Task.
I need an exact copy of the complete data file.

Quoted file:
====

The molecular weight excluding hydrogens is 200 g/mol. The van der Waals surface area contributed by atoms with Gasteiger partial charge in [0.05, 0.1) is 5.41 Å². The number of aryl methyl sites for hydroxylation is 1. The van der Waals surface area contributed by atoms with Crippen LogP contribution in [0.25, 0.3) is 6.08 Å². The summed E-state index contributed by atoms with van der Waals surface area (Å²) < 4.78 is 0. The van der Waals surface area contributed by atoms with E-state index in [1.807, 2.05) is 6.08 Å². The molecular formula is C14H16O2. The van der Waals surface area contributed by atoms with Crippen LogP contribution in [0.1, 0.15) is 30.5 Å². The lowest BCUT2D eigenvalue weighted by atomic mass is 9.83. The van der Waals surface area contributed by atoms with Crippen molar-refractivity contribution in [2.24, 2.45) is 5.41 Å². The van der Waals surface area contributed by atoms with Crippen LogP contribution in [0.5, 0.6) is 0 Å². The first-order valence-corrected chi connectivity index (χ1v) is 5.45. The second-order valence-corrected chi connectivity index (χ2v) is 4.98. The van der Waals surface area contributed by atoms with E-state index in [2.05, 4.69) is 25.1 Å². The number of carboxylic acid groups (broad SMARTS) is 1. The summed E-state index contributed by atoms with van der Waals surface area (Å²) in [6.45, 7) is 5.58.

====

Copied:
The molecular weight excluding hydrogens is 200 g/mol. The van der Waals surface area contributed by atoms with Gasteiger partial charge in [0.05, 0.1) is 5.41 Å². The number of aryl methyl sites for hydroxylation is 1. The van der Waals surface area contributed by atoms with Crippen LogP contribution in [0.25, 0.3) is 6.08 Å². The summed E-state index contributed by atoms with van der Waals surface area (Å²) < 4.78 is 0. The van der Waals surface area contributed by atoms with E-state index in [1.807, 2.05) is 6.08 Å². The molecular formula is C14H16O2. The van der Waals surface area contributed by atoms with Crippen LogP contribution in [0.1, 0.15) is 30.5 Å². The lowest BCUT2D eigenvalue weighted by atomic mass is 9.83. The van der Waals surface area contributed by atoms with Crippen molar-refractivity contribution in [2.24, 2.45) is 5.41 Å². The van der Waals surface area contributed by atoms with Crippen LogP contribution in [0.5, 0.6) is 0 Å². The first-order valence-corrected chi connectivity index (χ1v) is 5.45. The second-order valence-corrected chi connectivity index (χ2v) is 4.98. The van der Waals surface area contributed by atoms with E-state index in [2.05, 4.69) is 25.1 Å². The number of carboxylic acid groups (broad SMARTS) is 1. The summed E-state index contributed by atoms with van der Waals surface area (Å²) in [6.45, 7) is 5.58.